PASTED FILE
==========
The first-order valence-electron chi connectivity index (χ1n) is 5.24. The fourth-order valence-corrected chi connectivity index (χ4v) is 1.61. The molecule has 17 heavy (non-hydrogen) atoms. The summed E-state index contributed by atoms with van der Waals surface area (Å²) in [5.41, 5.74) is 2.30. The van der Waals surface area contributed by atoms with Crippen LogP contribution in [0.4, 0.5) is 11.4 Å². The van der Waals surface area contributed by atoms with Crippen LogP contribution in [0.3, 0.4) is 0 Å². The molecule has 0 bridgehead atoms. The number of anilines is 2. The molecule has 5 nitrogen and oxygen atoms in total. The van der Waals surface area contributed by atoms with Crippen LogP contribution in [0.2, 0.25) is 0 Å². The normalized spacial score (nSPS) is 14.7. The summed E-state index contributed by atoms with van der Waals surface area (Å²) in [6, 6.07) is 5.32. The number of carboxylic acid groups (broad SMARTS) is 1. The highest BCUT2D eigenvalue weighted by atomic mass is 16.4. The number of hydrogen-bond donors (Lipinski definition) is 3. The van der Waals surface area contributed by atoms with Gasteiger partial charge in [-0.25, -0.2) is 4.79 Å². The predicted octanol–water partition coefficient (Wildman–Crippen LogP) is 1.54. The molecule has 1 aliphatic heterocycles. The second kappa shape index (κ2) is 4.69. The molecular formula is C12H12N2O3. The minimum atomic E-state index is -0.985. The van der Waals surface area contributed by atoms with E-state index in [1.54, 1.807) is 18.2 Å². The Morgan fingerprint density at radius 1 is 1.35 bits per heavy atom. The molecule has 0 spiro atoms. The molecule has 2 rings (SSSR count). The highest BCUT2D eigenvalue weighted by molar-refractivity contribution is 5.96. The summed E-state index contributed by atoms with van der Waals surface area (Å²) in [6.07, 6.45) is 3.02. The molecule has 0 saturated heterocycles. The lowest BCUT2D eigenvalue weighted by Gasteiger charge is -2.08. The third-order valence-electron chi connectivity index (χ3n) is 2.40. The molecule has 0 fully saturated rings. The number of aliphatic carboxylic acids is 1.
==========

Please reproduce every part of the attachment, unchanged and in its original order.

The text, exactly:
The first-order valence-electron chi connectivity index (χ1n) is 5.24. The fourth-order valence-corrected chi connectivity index (χ4v) is 1.61. The molecule has 17 heavy (non-hydrogen) atoms. The summed E-state index contributed by atoms with van der Waals surface area (Å²) in [5.41, 5.74) is 2.30. The van der Waals surface area contributed by atoms with Crippen LogP contribution in [0.4, 0.5) is 11.4 Å². The van der Waals surface area contributed by atoms with Crippen LogP contribution in [0.3, 0.4) is 0 Å². The molecule has 0 bridgehead atoms. The number of anilines is 2. The molecule has 5 nitrogen and oxygen atoms in total. The van der Waals surface area contributed by atoms with Crippen LogP contribution in [0.2, 0.25) is 0 Å². The normalized spacial score (nSPS) is 14.7. The summed E-state index contributed by atoms with van der Waals surface area (Å²) in [6, 6.07) is 5.32. The number of carboxylic acid groups (broad SMARTS) is 1. The highest BCUT2D eigenvalue weighted by atomic mass is 16.4. The number of hydrogen-bond donors (Lipinski definition) is 3. The van der Waals surface area contributed by atoms with Gasteiger partial charge in [-0.25, -0.2) is 4.79 Å². The predicted octanol–water partition coefficient (Wildman–Crippen LogP) is 1.54. The molecule has 1 aliphatic heterocycles. The second kappa shape index (κ2) is 4.69. The molecular formula is C12H12N2O3. The minimum atomic E-state index is -0.985. The van der Waals surface area contributed by atoms with E-state index in [1.54, 1.807) is 18.2 Å². The Morgan fingerprint density at radius 1 is 1.35 bits per heavy atom. The molecule has 0 spiro atoms. The molecule has 2 rings (SSSR count). The highest BCUT2D eigenvalue weighted by molar-refractivity contribution is 5.96. The summed E-state index contributed by atoms with van der Waals surface area (Å²) in [6.07, 6.45) is 3.02. The molecule has 0 saturated heterocycles. The lowest BCUT2D eigenvalue weighted by Gasteiger charge is -2.08. The third-order valence-electron chi connectivity index (χ3n) is 2.40. The molecule has 0 fully saturated rings. The number of aliphatic carboxylic acids is 1.